First there was an old (1997) Windows 95 OSR 2 box boasting a P55C Intel Pentium processor with an staggering clock frequency of 166 MHz; 16 MiB of RAM (later expanded to 32), a 1.2 GB* hard disk; it had an onboard S3 Trio64V+ with 1 MiB of video RAM.
* Hard-disk manufacturer ‘gigabytes’.
Then, there was another OEM machine (2002), running Windows XP on a 1.3 GHz Intel Celeron (“Celeron-S”) including 256 MiB of RAM and a 40 GB hard disk; before it was decommissioned for good, it ran both Windows XP SP2 and openSUSE 10.0; it was the first machine on which I ever installed Linux (SUSE Linux 9.3), and my original introduction to Wesnoth (0.9.5 from openSUSE 10.0) happened there; the onboard Intel 810E IGP became the victim of various Linux graphics-related shenanigans. (This was the last computer I ever owned that included a 3.5" floppy disk drive; unfortunately, it was broken and it took me a year and various casualties to figure this out.)
Later during 2006, Blackcore appeared: another OEM machine running Windows XP SP2, equipped with a 2.6 GHz Intel Pentium 4 (Prescott) with Hyper-Threading; 1 GiB of RAM, a 160 GB hard disk, and an IGP from the biggest piece of shit chipset manufacturer otherwise known as VIA. This was my first named computer, a practice which has truly paid off to this day. It currently runs the same original installation of Windows XP upgraded to SP3; it has run various Linux distributions and versions and I’ve not stuck with any of them simply because VIA is the biggest piece of shit chipset manufacturer.
Following the color-themed naming scheme, Greycore became the first laptop I ever owned around mid 2007; an Acer Aspire 5050 including an AMD Turion 64 MK-36, an amount of RAM I don’t remember anymore, 80 GiB hard disk drive, and Windows Vista. It first ran openSUSE 10.2 and openSUSE 10.3 besides Windows for a long time, until I got fed up with an incident involving a security update utterly ruining my system with terrible timing. It took a while before I finally decided to switch to another distribution instead of keeping the same old 10.3 installation around, but it was worth it — Debian Lenny (testing at the time, Q3 2008) was my choice and I have stuck with Debian ever since.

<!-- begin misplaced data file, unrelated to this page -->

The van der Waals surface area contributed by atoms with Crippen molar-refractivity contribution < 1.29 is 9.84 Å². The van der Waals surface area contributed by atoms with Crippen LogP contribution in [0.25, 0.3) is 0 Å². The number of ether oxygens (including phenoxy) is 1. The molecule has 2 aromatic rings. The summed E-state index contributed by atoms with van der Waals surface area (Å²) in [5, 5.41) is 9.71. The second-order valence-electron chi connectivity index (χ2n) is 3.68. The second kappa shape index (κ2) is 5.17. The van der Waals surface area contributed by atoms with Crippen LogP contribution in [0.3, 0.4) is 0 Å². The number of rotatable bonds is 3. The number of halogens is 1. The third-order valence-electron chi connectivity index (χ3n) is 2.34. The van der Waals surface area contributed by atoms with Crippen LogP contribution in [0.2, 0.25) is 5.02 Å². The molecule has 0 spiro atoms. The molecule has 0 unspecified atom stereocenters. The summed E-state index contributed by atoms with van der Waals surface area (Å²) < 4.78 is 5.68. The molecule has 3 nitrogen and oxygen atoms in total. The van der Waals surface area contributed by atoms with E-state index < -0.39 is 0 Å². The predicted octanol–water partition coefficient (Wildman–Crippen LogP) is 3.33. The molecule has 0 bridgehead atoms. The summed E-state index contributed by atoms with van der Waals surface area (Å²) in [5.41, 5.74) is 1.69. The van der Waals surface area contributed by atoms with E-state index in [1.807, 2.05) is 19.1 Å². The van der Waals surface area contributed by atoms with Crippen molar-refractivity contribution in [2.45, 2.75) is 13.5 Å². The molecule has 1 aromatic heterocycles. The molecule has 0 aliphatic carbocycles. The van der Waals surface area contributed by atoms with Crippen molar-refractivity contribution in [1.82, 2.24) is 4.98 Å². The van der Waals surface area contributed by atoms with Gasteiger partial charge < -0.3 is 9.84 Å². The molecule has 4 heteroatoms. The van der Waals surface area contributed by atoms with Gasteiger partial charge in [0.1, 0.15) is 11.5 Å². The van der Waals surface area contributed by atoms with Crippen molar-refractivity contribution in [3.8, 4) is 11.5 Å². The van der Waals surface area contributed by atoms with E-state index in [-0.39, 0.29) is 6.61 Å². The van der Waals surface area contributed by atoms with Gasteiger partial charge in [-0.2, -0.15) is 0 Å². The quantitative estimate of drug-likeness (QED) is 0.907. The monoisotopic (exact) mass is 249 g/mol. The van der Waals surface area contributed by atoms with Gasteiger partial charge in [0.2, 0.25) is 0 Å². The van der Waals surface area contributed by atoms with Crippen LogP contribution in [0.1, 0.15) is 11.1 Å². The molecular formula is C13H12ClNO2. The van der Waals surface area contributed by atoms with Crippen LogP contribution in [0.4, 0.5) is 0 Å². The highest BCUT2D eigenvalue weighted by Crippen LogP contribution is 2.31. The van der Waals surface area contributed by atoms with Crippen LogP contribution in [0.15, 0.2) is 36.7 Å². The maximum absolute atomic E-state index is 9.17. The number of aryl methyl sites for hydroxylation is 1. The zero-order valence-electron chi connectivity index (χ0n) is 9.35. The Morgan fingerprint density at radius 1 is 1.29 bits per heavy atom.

Greycore was decommissioned once Bluecore took over; an HP Pavilion dv5-1132la running Windows Vista SP1. It was a much better deal than Greycore in the long term, as I acquired it on Christmas Eve 2008 and it lasted until January 2011 with mild wearing symptoms until it finally kicked the bucket (it got better later); Greycore did not last more than a year before it got utterly wrecked.
Bluecore started with 2 GiB of RAM and ended up with 4 GiB as Wesnoth began to demand significantly more memory for compiling. The 2 GHz dual core AMD Athlon 64 performed very well at the beginning, but our favorite open source game’s development largely outpaced it. The 250 GB hard disk served me well despite running into low space situations in various opportunities as I began to experiment with the processor’s hardware-assisted virtualization capabilities. This overheating beast (51 °C - 64 °C idle, 65 °C - 92 °C under load) has only run Debian as its native operating system besides Windows — first Lenny (testing, later stable), then Squeeze (testing), and very recently, Wheezy (testing). The ATI Radeon HD 3200 was an infinite source of frustration when it came to OpenGL on Linux until very late 2009.
Its untimely and infuriatingly IGP-driven demise resulted in Reicore taking over; first temporarily, and then permanently as its 2.1 GHz dual core Intel Pentium T4300 and Intel GM45 graphics processor ended up proving far more worthwhile than Bluecore’s AMD-based configuration. Reicore (an HP Pavilion dv4-1624la) was purchased for someone else at first, and ran Windows 7 until she became mine, and then I proceeded to wipe it out to make room for Debian — first Squeeze (stable), and now Wheezy (testing). I have never run out of space with its 500 GB hard disk, and even today my
/home partition has a little more than 50% of free space. It helps that the processor’s lack of virtualization capabilities has not been very encouraging in the virtual machine department, I guess.
Notice that Reicore also breaks the naming pattern. This was explained before.
|32 MiB||1.2 GB||S3 Trio64V+||Windows 95 OSR 2.0|
|256 MiB||40 GB||Intel 810E||openSUSE 10.0, Windows XP SP2|
|Blackcore||2006||―||Intel Pentium 4|
2.6 GHz HT
|1 GiB||160 GB||VIA POS||Windows XP SP3, Debian GNU/Linux 6.0 (Squeeze)|
|Greycore||2007||2008||AMD Turion 64 MK-38|
|??? GiB||80 GB||ATI Radeon Xpress 1100||Debian GNU/Linux 5.0 (Lenny), Windows Vista|
|Bluecore||2008||―||AMD Athlon 64 X2 QL-62|
2 GHz dual core
|4 GiB||250 GB||ATI Radeon HD 3200||Debian testing 2012-10-22 (Wheezy), Windows Vista SP1|
|Reicore||2010||―||Intel Pentium T4300|
2.1 GHz dual core
|4 GiB||500 GB||Intel GM45||Debian testing (Wheezy)|
Six computers — that’s quite a lot! I wonder what will come next... (Written wink!)